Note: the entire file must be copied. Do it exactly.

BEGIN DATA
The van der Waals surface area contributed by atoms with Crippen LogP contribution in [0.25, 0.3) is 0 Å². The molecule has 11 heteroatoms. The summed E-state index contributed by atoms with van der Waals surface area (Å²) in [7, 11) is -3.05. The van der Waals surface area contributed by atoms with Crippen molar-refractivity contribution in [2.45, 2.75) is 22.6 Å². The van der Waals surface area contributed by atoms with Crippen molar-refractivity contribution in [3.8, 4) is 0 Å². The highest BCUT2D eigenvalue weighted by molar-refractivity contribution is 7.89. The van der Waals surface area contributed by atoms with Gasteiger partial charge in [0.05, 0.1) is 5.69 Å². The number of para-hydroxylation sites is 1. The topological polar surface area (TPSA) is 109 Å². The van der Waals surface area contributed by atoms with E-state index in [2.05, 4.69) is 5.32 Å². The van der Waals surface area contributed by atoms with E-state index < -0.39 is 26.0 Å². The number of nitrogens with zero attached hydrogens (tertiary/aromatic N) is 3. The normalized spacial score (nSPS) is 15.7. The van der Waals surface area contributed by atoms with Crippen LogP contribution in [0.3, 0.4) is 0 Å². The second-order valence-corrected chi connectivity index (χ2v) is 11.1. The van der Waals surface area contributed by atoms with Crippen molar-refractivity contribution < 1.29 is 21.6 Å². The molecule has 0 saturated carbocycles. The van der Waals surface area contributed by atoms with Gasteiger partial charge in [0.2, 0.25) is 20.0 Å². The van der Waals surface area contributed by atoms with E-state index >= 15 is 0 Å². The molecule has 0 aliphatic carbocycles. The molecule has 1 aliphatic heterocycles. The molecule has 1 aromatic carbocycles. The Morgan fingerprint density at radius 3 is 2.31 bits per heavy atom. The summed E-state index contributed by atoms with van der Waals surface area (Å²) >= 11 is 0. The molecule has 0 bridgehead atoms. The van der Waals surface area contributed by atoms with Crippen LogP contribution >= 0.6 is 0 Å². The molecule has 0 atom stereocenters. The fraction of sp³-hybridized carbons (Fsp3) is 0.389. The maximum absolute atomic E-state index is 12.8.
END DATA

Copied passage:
The van der Waals surface area contributed by atoms with Crippen LogP contribution in [0.25, 0.3) is 0 Å². The molecule has 11 heteroatoms. The summed E-state index contributed by atoms with van der Waals surface area (Å²) in [7, 11) is -3.05. The van der Waals surface area contributed by atoms with Crippen molar-refractivity contribution in [2.45, 2.75) is 22.6 Å². The van der Waals surface area contributed by atoms with Crippen molar-refractivity contribution in [3.8, 4) is 0 Å². The highest BCUT2D eigenvalue weighted by molar-refractivity contribution is 7.89. The van der Waals surface area contributed by atoms with Gasteiger partial charge in [0.05, 0.1) is 5.69 Å². The number of para-hydroxylation sites is 1. The topological polar surface area (TPSA) is 109 Å². The van der Waals surface area contributed by atoms with E-state index in [2.05, 4.69) is 5.32 Å². The van der Waals surface area contributed by atoms with E-state index < -0.39 is 26.0 Å². The number of nitrogens with zero attached hydrogens (tertiary/aromatic N) is 3. The normalized spacial score (nSPS) is 15.7. The van der Waals surface area contributed by atoms with Crippen LogP contribution in [0.3, 0.4) is 0 Å². The second-order valence-corrected chi connectivity index (χ2v) is 11.1. The van der Waals surface area contributed by atoms with Crippen molar-refractivity contribution < 1.29 is 21.6 Å². The molecule has 0 saturated carbocycles. The van der Waals surface area contributed by atoms with Gasteiger partial charge in [0.2, 0.25) is 20.0 Å². The van der Waals surface area contributed by atoms with E-state index >= 15 is 0 Å². The molecule has 0 aliphatic carbocycles. The molecule has 1 aliphatic heterocycles. The molecule has 1 aromatic carbocycles. The Morgan fingerprint density at radius 3 is 2.31 bits per heavy atom. The summed E-state index contributed by atoms with van der Waals surface area (Å²) >= 11 is 0. The molecule has 0 bridgehead atoms. The van der Waals surface area contributed by atoms with Crippen LogP contribution >= 0.6 is 0 Å². The molecule has 0 atom stereocenters. The fraction of sp³-hybridized carbons (Fsp3) is 0.389. The maximum absolute atomic E-state index is 12.8.